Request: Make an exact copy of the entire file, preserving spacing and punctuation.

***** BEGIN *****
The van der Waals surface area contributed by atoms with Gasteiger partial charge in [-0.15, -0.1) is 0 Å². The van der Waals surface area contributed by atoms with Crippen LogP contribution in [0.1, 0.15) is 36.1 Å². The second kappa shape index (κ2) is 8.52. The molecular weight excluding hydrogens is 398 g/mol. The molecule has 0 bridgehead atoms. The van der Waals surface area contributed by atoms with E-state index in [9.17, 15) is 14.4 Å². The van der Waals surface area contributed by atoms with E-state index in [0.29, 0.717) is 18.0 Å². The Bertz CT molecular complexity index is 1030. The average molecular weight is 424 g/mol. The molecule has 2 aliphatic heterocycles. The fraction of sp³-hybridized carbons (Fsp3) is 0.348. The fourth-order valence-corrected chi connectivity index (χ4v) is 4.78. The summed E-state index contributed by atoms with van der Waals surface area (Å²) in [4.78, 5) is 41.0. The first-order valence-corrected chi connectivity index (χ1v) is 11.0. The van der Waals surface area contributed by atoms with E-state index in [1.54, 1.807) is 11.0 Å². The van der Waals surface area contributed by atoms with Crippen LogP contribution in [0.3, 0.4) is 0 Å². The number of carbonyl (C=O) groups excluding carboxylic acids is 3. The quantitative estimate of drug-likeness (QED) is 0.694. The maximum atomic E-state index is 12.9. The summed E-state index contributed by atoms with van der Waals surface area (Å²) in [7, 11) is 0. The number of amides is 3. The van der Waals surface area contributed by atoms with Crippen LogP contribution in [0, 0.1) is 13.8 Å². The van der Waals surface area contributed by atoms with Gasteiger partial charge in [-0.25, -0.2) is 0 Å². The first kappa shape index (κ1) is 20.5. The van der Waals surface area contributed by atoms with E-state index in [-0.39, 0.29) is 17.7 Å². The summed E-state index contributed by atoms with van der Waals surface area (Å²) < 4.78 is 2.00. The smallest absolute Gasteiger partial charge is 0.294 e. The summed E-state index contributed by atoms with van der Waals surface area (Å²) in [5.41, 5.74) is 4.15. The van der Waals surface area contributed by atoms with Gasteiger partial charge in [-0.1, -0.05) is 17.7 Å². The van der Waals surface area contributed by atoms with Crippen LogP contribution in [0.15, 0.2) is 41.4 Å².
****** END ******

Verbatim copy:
The van der Waals surface area contributed by atoms with Gasteiger partial charge in [-0.15, -0.1) is 0 Å². The van der Waals surface area contributed by atoms with Crippen LogP contribution in [0.1, 0.15) is 36.1 Å². The second kappa shape index (κ2) is 8.52. The molecular weight excluding hydrogens is 398 g/mol. The molecule has 0 bridgehead atoms. The van der Waals surface area contributed by atoms with E-state index in [9.17, 15) is 14.4 Å². The van der Waals surface area contributed by atoms with E-state index in [0.29, 0.717) is 18.0 Å². The Bertz CT molecular complexity index is 1030. The average molecular weight is 424 g/mol. The molecule has 2 aliphatic heterocycles. The fraction of sp³-hybridized carbons (Fsp3) is 0.348. The fourth-order valence-corrected chi connectivity index (χ4v) is 4.78. The summed E-state index contributed by atoms with van der Waals surface area (Å²) in [4.78, 5) is 41.0. The first-order valence-corrected chi connectivity index (χ1v) is 11.0. The van der Waals surface area contributed by atoms with E-state index in [1.54, 1.807) is 11.0 Å². The van der Waals surface area contributed by atoms with Crippen LogP contribution in [0.3, 0.4) is 0 Å². The number of carbonyl (C=O) groups excluding carboxylic acids is 3. The quantitative estimate of drug-likeness (QED) is 0.694. The maximum atomic E-state index is 12.9. The summed E-state index contributed by atoms with van der Waals surface area (Å²) in [7, 11) is 0. The number of amides is 3. The van der Waals surface area contributed by atoms with Crippen LogP contribution in [0, 0.1) is 13.8 Å². The van der Waals surface area contributed by atoms with Gasteiger partial charge in [-0.25, -0.2) is 0 Å². The first kappa shape index (κ1) is 20.5. The van der Waals surface area contributed by atoms with E-state index in [-0.39, 0.29) is 17.7 Å². The summed E-state index contributed by atoms with van der Waals surface area (Å²) < 4.78 is 2.00. The smallest absolute Gasteiger partial charge is 0.294 e. The summed E-state index contributed by atoms with van der Waals surface area (Å²) in [5.41, 5.74) is 4.15. The van der Waals surface area contributed by atoms with Gasteiger partial charge in [-0.1, -0.05) is 17.7 Å². The van der Waals surface area contributed by atoms with Crippen LogP contribution in [0.15, 0.2) is 41.4 Å².